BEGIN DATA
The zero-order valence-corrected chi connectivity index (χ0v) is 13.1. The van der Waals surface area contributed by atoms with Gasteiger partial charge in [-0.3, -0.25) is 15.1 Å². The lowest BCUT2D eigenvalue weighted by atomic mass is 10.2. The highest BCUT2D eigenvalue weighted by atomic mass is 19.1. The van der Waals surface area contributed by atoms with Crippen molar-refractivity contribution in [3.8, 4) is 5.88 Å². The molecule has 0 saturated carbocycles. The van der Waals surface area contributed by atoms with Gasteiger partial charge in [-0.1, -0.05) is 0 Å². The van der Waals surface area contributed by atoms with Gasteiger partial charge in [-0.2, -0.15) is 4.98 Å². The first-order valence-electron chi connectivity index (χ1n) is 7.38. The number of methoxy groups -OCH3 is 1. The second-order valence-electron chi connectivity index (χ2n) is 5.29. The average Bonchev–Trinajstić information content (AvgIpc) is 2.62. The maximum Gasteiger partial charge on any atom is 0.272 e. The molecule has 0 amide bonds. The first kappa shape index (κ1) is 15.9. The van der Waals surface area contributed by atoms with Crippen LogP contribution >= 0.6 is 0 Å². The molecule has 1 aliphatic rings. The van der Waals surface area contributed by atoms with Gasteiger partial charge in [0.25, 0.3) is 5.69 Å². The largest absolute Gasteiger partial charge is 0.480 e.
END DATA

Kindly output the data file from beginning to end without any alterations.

The zero-order valence-corrected chi connectivity index (χ0v) is 13.1. The van der Waals surface area contributed by atoms with Gasteiger partial charge in [-0.3, -0.25) is 15.1 Å². The lowest BCUT2D eigenvalue weighted by atomic mass is 10.2. The highest BCUT2D eigenvalue weighted by atomic mass is 19.1. The van der Waals surface area contributed by atoms with Crippen molar-refractivity contribution in [3.8, 4) is 5.88 Å². The molecule has 0 saturated carbocycles. The van der Waals surface area contributed by atoms with Gasteiger partial charge in [-0.1, -0.05) is 0 Å². The van der Waals surface area contributed by atoms with Gasteiger partial charge in [-0.2, -0.15) is 4.98 Å². The first-order valence-electron chi connectivity index (χ1n) is 7.38. The number of methoxy groups -OCH3 is 1. The second-order valence-electron chi connectivity index (χ2n) is 5.29. The average Bonchev–Trinajstić information content (AvgIpc) is 2.62. The maximum Gasteiger partial charge on any atom is 0.272 e. The molecule has 0 amide bonds. The first kappa shape index (κ1) is 15.9. The van der Waals surface area contributed by atoms with Crippen LogP contribution >= 0.6 is 0 Å². The molecule has 1 aliphatic rings. The van der Waals surface area contributed by atoms with Gasteiger partial charge in [0.25, 0.3) is 5.69 Å². The largest absolute Gasteiger partial charge is 0.480 e.